Murder of 2 women in Las Vegas solved with DNA
Kim Bryant, 16, was near Western High School on January 26, 1979, before being kidnapped, raped and killed by a stranger.
The murder of the promising Western sophomore sparked a river of grief that has continued to flow over 40 years later.
“It doesn’t go away,” said Bryant’s father Edward Elliott of Missouri. “A 16 year old girl – this SOB took her life and everything she had for her.”
Four years after Bryant’s kidnapping, an almost identical crime was committed against 22-year-old Clark High School graduate Diana Hanson. The student was at her home in Las Vegas for the Christmas vacation when she was abducted on December 30, 1983, while jogging. She too was raped and killed, her body later found on the outskirts of Las Vegas.
“It was harder for my parents to lose a child,” said Hanson’s brother Kevin Hanson of Florida, adding, “Time doesn’t heal. It just makes you put it in the back of your head. So for a very long time I was really angry and hated the guy.
Months, years and decades would pass without any arrest. However, the long wait for answers for both families finally arrived within a week from the end of November. Las Vegas Police say they used advances in DNA technology from a Texas-based lab, donations from a philanthropist, and sleuth work to link Las Vegas resident Johnny Blake Peterson to deceased long ago, to the two murders.
“I always knew they would eventually find out who it was,” said Hanson. “I really appreciate that the police department never abandoned her, and I don’t think they abandoned any of the victims like my sister.”
There were few leads the police could work with in the Bryant and Hanson cases. There were no forward traffic cameras at major intersections, no DNA testing was available. Instead, there were testimonials, blood groups, a fluid drive, a fingerprint search, a prison snitch, hopefully, and, in Hanson’s case, also tire tracks with which to work.
Bryant was last seen with a friend at a Dairy Queen near Western on Decatur Boulevard on the morning of his disappearance. Her father described her as a beautiful, caring and loving child with a bright future ahead of her. That day, Bryant had planned to be driven by her boyfriend, but when he showed up, she was gone. Her tote bag containing her things was found on the street, immediately alerting her parents that something was wrong.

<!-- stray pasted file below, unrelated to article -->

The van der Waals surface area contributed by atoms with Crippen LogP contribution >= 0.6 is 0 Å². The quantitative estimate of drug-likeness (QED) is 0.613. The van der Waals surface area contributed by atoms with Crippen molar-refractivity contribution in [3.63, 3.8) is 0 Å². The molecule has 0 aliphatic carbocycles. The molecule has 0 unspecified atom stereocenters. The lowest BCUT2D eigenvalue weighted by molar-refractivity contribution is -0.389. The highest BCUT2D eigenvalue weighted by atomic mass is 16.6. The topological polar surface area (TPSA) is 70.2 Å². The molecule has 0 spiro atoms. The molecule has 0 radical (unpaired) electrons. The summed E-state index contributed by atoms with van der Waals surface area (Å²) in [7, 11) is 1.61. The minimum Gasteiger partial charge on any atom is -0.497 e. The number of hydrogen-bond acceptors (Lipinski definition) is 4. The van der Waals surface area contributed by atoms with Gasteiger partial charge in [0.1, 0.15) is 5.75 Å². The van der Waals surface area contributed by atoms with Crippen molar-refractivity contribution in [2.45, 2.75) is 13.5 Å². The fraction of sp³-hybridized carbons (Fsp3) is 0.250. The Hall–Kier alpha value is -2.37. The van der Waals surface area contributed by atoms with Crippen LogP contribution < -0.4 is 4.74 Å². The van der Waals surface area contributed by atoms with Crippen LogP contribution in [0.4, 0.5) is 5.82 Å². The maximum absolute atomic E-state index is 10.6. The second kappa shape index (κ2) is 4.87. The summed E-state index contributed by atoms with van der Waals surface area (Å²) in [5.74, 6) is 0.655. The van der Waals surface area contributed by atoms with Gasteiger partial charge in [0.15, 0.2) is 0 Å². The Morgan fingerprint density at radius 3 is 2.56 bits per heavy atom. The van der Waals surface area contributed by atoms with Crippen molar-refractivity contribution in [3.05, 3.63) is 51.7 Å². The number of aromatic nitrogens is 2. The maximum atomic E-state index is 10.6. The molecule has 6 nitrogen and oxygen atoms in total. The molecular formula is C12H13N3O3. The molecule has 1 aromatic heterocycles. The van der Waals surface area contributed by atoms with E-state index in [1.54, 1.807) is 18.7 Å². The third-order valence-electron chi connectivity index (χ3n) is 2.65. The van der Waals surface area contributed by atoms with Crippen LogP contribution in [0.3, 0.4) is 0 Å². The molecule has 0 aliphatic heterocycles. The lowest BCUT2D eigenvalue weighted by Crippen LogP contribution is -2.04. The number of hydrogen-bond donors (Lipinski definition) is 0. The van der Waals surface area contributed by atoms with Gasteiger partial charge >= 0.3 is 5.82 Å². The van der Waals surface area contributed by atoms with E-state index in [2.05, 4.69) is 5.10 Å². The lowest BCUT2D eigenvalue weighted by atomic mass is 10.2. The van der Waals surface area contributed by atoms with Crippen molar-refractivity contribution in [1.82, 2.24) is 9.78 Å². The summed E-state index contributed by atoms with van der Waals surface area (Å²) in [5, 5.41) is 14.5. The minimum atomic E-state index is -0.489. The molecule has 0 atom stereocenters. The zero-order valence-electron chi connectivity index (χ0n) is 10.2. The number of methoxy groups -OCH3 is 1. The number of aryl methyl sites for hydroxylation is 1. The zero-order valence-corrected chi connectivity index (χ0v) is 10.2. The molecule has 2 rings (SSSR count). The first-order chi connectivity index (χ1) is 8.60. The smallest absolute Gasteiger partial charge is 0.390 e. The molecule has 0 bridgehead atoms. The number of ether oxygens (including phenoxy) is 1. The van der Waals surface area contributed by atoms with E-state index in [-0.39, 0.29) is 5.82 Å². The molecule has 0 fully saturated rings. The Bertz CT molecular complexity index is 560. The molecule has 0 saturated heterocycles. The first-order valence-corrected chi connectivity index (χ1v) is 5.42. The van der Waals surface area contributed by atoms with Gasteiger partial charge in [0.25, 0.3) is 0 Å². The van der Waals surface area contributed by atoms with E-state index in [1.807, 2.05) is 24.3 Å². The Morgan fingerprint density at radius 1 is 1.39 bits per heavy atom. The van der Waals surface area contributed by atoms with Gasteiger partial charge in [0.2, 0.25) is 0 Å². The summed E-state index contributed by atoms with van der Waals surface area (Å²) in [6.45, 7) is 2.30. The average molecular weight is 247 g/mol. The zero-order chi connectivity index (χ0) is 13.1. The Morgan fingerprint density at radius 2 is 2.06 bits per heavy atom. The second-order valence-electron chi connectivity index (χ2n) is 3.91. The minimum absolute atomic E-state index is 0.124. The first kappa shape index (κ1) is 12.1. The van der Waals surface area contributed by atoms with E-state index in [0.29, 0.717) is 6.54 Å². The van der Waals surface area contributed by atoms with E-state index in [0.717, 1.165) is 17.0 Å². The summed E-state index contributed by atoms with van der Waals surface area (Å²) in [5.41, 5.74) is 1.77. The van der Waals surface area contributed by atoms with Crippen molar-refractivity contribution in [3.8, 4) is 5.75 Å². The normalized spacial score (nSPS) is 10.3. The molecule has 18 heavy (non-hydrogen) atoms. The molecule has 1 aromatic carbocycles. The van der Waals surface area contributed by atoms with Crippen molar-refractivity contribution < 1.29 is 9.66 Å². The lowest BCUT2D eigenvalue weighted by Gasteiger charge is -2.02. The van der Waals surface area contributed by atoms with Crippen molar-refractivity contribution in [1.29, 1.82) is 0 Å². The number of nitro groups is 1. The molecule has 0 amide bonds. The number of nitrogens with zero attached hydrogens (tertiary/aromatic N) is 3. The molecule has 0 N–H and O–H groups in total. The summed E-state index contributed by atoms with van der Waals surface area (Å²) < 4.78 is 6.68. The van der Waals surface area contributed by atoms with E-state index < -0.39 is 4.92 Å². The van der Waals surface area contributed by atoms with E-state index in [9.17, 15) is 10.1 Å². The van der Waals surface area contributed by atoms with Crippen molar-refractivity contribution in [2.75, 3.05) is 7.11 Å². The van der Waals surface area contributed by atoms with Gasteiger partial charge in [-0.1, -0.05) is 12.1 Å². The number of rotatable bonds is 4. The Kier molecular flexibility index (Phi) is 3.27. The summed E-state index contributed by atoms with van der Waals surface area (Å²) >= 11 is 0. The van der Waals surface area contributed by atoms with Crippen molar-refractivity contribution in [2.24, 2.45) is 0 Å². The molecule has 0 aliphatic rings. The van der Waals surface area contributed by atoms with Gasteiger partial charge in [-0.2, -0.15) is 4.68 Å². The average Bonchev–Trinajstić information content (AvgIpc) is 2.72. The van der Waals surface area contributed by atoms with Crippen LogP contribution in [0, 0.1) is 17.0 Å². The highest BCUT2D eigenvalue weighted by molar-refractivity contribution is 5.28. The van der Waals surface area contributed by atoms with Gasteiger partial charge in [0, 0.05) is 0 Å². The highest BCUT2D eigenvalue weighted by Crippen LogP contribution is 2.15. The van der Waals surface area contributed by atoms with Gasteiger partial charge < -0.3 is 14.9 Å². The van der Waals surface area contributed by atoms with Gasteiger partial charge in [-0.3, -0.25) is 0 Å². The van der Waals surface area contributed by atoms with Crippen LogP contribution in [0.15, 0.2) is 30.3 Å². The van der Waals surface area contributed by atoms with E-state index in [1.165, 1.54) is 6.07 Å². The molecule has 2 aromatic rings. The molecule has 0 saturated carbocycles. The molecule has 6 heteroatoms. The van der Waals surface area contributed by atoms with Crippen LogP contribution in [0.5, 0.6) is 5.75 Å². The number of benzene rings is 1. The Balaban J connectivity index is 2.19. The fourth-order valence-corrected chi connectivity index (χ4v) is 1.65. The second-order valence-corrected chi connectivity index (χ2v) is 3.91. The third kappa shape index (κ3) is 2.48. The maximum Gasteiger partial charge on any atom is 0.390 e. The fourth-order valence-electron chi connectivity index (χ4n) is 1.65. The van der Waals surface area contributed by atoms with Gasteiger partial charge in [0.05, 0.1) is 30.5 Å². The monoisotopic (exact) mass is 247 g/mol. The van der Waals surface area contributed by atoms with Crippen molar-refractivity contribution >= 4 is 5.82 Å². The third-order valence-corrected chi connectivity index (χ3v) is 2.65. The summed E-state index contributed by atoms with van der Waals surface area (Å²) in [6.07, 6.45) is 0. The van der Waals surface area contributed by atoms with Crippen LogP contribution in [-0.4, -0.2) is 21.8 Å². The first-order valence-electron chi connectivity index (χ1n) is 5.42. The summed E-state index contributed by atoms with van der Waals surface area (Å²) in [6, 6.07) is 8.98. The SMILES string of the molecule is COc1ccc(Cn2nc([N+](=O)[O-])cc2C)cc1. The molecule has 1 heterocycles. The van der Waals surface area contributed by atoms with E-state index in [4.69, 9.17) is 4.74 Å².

What followed was a frustrating delay in getting the word out, as some questioned whether she could have run away. His body was found in the desert on February 20.
Retired Las Vegas Police Detective John Silbaugh began work on the case a few months after the discovery when he joined the Homicide Detective Team for the second time in his career. He said he and others have worked on the case for years. It was obvious the person who killed Bryant was a predator in cold blood, but police had little clue.
“We have had witness statements on different vehicles, one of them was a Jeep or a four-wheel drive SUV of some type,” he said. “A couple of guys in it, seen talking to him.” That was it. No description… all we had was maybe and could be.
At one point, detectives traveled to Michigan to interview a man who allegedly witnessed the crime to learn that the story was fictional.
Based on how the crime was committed, police believed Bryant’s killer was likely responsible for other similar crimes and that he would likely kill again if not caught.
“When you have a kidnapped, murdered, woman or girl put in a desert, that’s an MO,” Silbaugh said. “From the first he does to the last he does, that never changes.”
Elliott said that at one point police told the family that an executed felon in Texas was the likely killer, but the family never believed him. Over the years, the torment of not knowing has been a colossal burden on everyone.
His late wife, Sharrie Elliott, wrote to the Las Vegas Review-Journal months after her daughter’s disappearance: “I can’t buy her birthday presents, I can’t have a cake made for her, he doesn’t. there will be no party with his smiley face.
“I know it sounds silly, but on Kim’s birthday I would give anything if I could say, ‘Rest now, baby, they caught the ones that got you so hurt and took you away from us, ”she wrote.
Diana Hanson’s father was a pilot stationed at Nellis Air Force Base at the time of her kidnapping.
About three months before his death, said Kevin Hanson, his sister made a surprise visit to college to see him in Mississippi when he, like his father, obtained his pilot wings at an Air Force base. .
“She wanted to be a model for a while,” he said. “She modeled when she was 15, and when she ended up at North Texas State University, she was pursuing a degree in design, interior design. She was very creative. She would make Christmas presents more than she would buy them.